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32 Cards in this Set

  • Front
  • Back
define colonization.
organism adheres to cell surface or ECM
define infection
bacteria colonize and grow, there may be no disease (symptomatic vs. asymptomatic). Disease is when they cause damage to the host
what are frank pathogens?
non normal flora found in the niche of normal flora
what sites in the body are usually sterile?
blood, internal organs, bones, CNS, CSF, and lymph
define latency.
chronic infection with org w/o any signs or symptoms
define opportunist.
org that does not normally cause disease in healthy host but can when host is immunocompromised or if it infects sterile site
what are the importances of normal flora?
they protect from pathogens (competition for space and nutrients and producing substances to inhibit other orgs), help in maturation of immune system (exposes to many antigens thus making natural Ab's), stimulate development of tissues (Peyer's patches), aid in metabolism (digestion, synthesis, and removal of by products), and mosulate response to epithelial cell injury
What are some adverse effects of normal flora?
some are opportunistic and autoimmunity from some natural antibodies
define tropism
an organism remains confined to one location or tissue
what are the 6 vehicles of transmission?
fingers, food, feces, fetones, flies, and fornication
define specialized facultative intracellular parasites and generalized facultative intracellular parasites.
specialized: can grow wi nonphagocytic cells but are killed by macs. generalized: can grow in normal macs but usually killed by activated macs
howdo bacteria adhese to epithelial cell surfaces?
via noncovalent bonds
how do bacteria control the expression of virulence factors?
via transcriptional regulation mechanisms in response to environmental (host) signals. This response is due to spatial (where the bac is in the body) or temporal (how long the bac has been there) stimuli
disease to host can primarily be due to what?
bacterium (toxin, etc) or host's response to pathogen
what are the characteristics of endotoxins?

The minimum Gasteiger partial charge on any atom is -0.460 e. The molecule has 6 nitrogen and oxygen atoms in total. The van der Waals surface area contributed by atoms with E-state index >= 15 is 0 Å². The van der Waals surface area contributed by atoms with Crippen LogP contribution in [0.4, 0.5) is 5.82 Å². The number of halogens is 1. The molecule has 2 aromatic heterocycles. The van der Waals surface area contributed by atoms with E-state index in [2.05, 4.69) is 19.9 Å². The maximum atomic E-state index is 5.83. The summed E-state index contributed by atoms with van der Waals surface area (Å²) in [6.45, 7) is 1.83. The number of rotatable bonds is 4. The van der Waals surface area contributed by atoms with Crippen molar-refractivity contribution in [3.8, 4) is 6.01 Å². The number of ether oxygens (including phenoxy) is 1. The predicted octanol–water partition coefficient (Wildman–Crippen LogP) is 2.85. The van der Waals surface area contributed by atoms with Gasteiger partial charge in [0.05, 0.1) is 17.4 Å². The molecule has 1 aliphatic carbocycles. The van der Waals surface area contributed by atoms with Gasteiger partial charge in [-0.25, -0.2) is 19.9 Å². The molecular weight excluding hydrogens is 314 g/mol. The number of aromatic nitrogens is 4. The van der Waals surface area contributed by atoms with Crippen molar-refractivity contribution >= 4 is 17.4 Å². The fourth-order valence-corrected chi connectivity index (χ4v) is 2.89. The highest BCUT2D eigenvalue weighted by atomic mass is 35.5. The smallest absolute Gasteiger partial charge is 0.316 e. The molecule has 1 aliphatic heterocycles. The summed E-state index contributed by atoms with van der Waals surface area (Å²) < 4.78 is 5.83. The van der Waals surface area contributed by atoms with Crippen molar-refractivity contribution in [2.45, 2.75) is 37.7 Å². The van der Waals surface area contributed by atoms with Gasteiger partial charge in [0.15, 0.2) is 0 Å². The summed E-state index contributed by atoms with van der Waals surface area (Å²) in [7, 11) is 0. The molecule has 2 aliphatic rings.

cannot be inactivated into toxoid; are heat, protease, and autoclave resistant; produced by gram neg bacteria; toxic in only high amounts; made of carbs and lipid (LPS); released from live bacteria via blebs as well as dead bac's; initiates septic shock cascade; poorly neutralized by antibodies despite antigenicity but recognized by TLR.
what are the characteristics of exotoxins?
can be inactivated to toxoids; are protease, heat and autoclave sensitive; found in both gram + and gram -; is toxic in very small amounts; usually made of proteins (enzymes); actively secreted from live bacteria; exhibit cell tropism (type of cell damage depends on toxin's mode of action); neutralised by antibodies.
what are the adverse effects of LPS on the host?
increase vasc. permeability, hypotension, shock, DIC thrombosis; hypoglycemia; fever; decreased iron
what is the classic structure of exotoxins?
A-B toxins in which A is the activity subunit (enzyme) and B is the binding subunit.
What is a common mechanism of A-B exotoxins that neutralizes the target protein?
ADP ribosyltransferase activity using NAD+ as a substrate
a bacteria that can completely destroy blood cells is called what? partially destroy?
beta hemolysins. alpha hemolysins
what do infectious bacteria do to the extracellular matrix?
bind it and destrpy it to aid in spread
how can we tell if a bac has a pathogenecity island?
the chromosome will be larger than usual with a different G:C content. The pathogenicity island itself will also be flanked by direct repeats, is usually associated with tRNA genes, is instable, and has mobility genes.
what is special about the type III secretion mechanism of certain virulent bacs?
they inject proteins directly into the target cell thus these proteins evade the hosts immune response.
what are the two ways in which pathogenic bacs get iron?
siderophore mediate uptake (bacs release siderophore protein that "steals" iron from iron containg host proteins and then the siderophore goes back to its receptor on the bacteria) or non - siderophore mediated via iron protein receptors on the bac itself.
describe phase and antigenic variation as well as why some bacs perform these processes.
phase: on/off switching of a gene's expression thus resulting in the presence or absence of an antigen. antigenic: org produces distinct proteins with similar functions but are antigenically distinct. These are performed to evade the immune system specefically to overcome the Ab response.
how do staph aureus and strep pyogenes overcome antibodies?
they bind the Fc portion of the Ab not the antigen binding site thus inactivating the Ab.
how do some bacs specefically evade IgA Ab's?
IgA protease
how do capsules help evade the immune system?
they are anti-phagocytic
how can some bacs cause a massive non specefic immune response with lots of T cells?
by superantigen exotoxins
how can some bacs overcome compliment?
C5a peptiase and serum resistance
how can some bacs overcome macs?
capsule, inhibit respiratory burst, inhbit phagolysosome fusion
what aspects of the immune system can some bacs overcome?
antibody response, complement, macs, and T cells